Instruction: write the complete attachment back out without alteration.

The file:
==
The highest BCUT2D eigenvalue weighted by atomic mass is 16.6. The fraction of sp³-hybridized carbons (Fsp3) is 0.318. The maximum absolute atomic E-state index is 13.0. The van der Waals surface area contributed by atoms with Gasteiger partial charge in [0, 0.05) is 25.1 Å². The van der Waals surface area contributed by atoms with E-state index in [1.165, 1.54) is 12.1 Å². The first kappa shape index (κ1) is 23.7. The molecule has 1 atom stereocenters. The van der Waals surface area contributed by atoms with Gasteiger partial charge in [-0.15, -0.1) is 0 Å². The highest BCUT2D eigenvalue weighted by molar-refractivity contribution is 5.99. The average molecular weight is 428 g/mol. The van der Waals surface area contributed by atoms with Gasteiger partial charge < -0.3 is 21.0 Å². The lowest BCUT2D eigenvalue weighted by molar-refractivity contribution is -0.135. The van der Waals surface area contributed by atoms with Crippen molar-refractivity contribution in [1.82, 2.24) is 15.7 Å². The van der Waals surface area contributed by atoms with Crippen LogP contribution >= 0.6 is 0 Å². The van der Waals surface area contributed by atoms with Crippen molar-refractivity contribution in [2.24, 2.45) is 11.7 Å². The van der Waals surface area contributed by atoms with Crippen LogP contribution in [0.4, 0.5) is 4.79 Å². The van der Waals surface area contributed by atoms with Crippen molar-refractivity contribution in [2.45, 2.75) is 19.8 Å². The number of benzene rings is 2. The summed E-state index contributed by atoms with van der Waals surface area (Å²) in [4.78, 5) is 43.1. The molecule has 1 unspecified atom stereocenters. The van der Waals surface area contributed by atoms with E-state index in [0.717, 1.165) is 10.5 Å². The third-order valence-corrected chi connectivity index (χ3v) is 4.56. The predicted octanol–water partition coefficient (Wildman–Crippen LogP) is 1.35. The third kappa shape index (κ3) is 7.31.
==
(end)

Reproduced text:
The highest BCUT2D eigenvalue weighted by atomic mass is 16.6. The fraction of sp³-hybridized carbons (Fsp3) is 0.318. The maximum absolute atomic E-state index is 13.0. The van der Waals surface area contributed by atoms with Gasteiger partial charge in [0, 0.05) is 25.1 Å². The van der Waals surface area contributed by atoms with E-state index in [1.165, 1.54) is 12.1 Å². The first kappa shape index (κ1) is 23.7. The molecule has 1 atom stereocenters. The van der Waals surface area contributed by atoms with Gasteiger partial charge in [-0.15, -0.1) is 0 Å². The highest BCUT2D eigenvalue weighted by molar-refractivity contribution is 5.99. The average molecular weight is 428 g/mol. The van der Waals surface area contributed by atoms with Gasteiger partial charge < -0.3 is 21.0 Å². The lowest BCUT2D eigenvalue weighted by molar-refractivity contribution is -0.135. The van der Waals surface area contributed by atoms with Crippen molar-refractivity contribution in [1.82, 2.24) is 15.7 Å². The van der Waals surface area contributed by atoms with Crippen LogP contribution >= 0.6 is 0 Å². The van der Waals surface area contributed by atoms with Crippen molar-refractivity contribution in [2.24, 2.45) is 11.7 Å². The van der Waals surface area contributed by atoms with Crippen LogP contribution in [0.4, 0.5) is 4.79 Å². The van der Waals surface area contributed by atoms with Crippen molar-refractivity contribution in [2.45, 2.75) is 19.8 Å². The number of benzene rings is 2. The summed E-state index contributed by atoms with van der Waals surface area (Å²) in [4.78, 5) is 43.1. The molecule has 1 unspecified atom stereocenters. The van der Waals surface area contributed by atoms with E-state index in [0.717, 1.165) is 10.5 Å². The third-order valence-corrected chi connectivity index (χ3v) is 4.56. The predicted octanol–water partition coefficient (Wildman–Crippen LogP) is 1.35. The third kappa shape index (κ3) is 7.31.